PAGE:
[0041] The clearinghouse 104 is shown in the current embodiment as being on both sides of the trade. The clearinghouse 104 holds the funds in the account associated with the second client device 110 account number and often the items (i.e. 100 shares of stock) or security for the items that are being traded by the first client device 108. Thus, the credit risk assumed by the user of the first client device 108 is greatly reduced with the clearinghouse 104 on each side of the transaction. In an alternate embodiment, the clearinghouse 104 may be on only one side of the transaction and debit the account associated with the account number from the user of the second client device 110, while the items are sent from the user of the first client device 108 to the other user of the second client device 110. In yet another embodiment, two clearinghouses may communicate to complete a trade between the first client device 108 and the second client device 110.

[0042] Turning to FIG. 2, a message flow diagram 200 of the transaction between the first client device 108 and the second client device 110 involving different markets across the network 102 of FIG. 1 is shown. The first client device 108 transmits an offer message 204 that is received at the second client device 110. The offer message 204 includes at least the number of items, item identifier, asking price, identifier of the user at the first client device 108, and a clearinghouse account identifier.

[0043] The second client device 108 sends an accept message 206 to the first client device 110. Upon receiving the accept message 206, the user at the first client device 108 must decide to complete the transaction or reject the acceptance received from the second client device 110. In the present embodiment, the user has been configured to change from the first market type (credit exchange market) to the second market type (clearinghouse exchange market) automatically, if the user of the second client device 110 appears on a list of user who lack credit worthiness.

[0044] If the first client device 108 rejects the trade acceptance, then a reject message 208 is sent to the second client device 110 containing clearinghouse account information associated with the user of the first client device 108. The reject message 208 contains a request to conduct the transaction over the clearinghouse exchange market rather than the credit exchange market. The second client device 110 is configured, to send a clearinghouse message 210, in order to accept the trade, to the clearinghouse 104. The clearinghouse message 210 that contains trading and account information associated with both the first client device 108 and the second client device 110.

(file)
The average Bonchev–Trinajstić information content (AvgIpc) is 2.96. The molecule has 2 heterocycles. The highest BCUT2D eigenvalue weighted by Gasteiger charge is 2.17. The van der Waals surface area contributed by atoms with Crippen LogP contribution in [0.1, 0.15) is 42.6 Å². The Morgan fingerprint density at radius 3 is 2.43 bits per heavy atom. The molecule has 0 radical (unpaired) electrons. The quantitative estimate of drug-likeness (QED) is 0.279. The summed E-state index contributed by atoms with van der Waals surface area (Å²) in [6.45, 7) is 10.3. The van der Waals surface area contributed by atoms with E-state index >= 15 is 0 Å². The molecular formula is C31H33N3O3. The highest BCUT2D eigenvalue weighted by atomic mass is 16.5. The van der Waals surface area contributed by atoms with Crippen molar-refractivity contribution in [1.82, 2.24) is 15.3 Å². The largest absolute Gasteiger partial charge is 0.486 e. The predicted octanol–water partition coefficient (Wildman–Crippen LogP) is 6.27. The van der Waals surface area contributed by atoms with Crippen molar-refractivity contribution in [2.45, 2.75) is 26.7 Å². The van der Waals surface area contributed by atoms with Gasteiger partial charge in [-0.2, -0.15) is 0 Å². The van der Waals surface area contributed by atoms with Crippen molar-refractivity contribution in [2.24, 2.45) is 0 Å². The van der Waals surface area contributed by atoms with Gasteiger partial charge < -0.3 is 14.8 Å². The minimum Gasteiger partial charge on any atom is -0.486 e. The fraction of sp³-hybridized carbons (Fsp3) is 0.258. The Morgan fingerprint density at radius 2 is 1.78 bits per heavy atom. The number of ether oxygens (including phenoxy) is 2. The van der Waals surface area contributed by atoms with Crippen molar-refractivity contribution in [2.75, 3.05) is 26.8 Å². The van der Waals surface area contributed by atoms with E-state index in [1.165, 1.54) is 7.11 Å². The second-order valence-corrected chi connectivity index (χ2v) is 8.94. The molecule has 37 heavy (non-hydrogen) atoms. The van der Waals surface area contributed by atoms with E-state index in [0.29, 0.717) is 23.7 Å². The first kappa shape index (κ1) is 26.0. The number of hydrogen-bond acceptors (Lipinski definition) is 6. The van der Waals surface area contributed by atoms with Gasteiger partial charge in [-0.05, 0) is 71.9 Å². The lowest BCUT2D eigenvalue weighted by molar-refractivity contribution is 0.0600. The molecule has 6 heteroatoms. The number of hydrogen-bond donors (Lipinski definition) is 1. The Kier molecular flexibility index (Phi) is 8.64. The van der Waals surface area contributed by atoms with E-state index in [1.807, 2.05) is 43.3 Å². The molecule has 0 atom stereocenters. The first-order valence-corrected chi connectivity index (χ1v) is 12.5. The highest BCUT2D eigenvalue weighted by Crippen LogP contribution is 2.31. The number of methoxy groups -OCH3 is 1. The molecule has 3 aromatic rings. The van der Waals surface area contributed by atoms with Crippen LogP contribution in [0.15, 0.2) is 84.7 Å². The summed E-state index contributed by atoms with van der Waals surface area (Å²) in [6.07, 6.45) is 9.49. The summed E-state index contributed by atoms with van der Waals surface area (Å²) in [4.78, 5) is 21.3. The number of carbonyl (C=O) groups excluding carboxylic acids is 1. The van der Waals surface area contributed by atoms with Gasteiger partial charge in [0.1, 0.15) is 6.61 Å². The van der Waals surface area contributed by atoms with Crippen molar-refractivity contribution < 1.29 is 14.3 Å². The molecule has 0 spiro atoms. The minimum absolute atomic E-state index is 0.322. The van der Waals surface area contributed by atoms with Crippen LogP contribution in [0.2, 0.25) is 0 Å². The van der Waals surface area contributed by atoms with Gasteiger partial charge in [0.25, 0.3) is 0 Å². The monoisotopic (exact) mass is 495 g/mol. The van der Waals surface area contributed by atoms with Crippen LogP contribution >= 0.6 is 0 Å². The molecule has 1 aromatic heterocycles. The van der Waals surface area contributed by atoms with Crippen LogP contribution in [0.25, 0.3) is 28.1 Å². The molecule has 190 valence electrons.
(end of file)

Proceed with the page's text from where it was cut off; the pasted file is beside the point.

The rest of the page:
[0045] In an alternate embodiment, the reject message 208 will trigger the second client device 110 to be prompted about changing markets. If the user at the second client device 110 desires to conduct the transaction over the clearinghouse exchange market, then the user at the second client device 110 causes the second client device 110 to send the clearinghouse message 210 that contains the clearinghouse account identifiers (routing, account numbers, and trade information) to the clearinghouse 104.

[0046] The clearinghouse 104 responds to the clearinghouse message 210 with a confirmation message 212 sent to the first client device 108 and a confirmation message 214 sent to the second client device 110. The confirmation messages 212 and 214 may indicate that the trade was successful or unsuccessful. In alternate embodiments, additional messages may be sent and received between the different devices and the message previously described messages may contain additional information.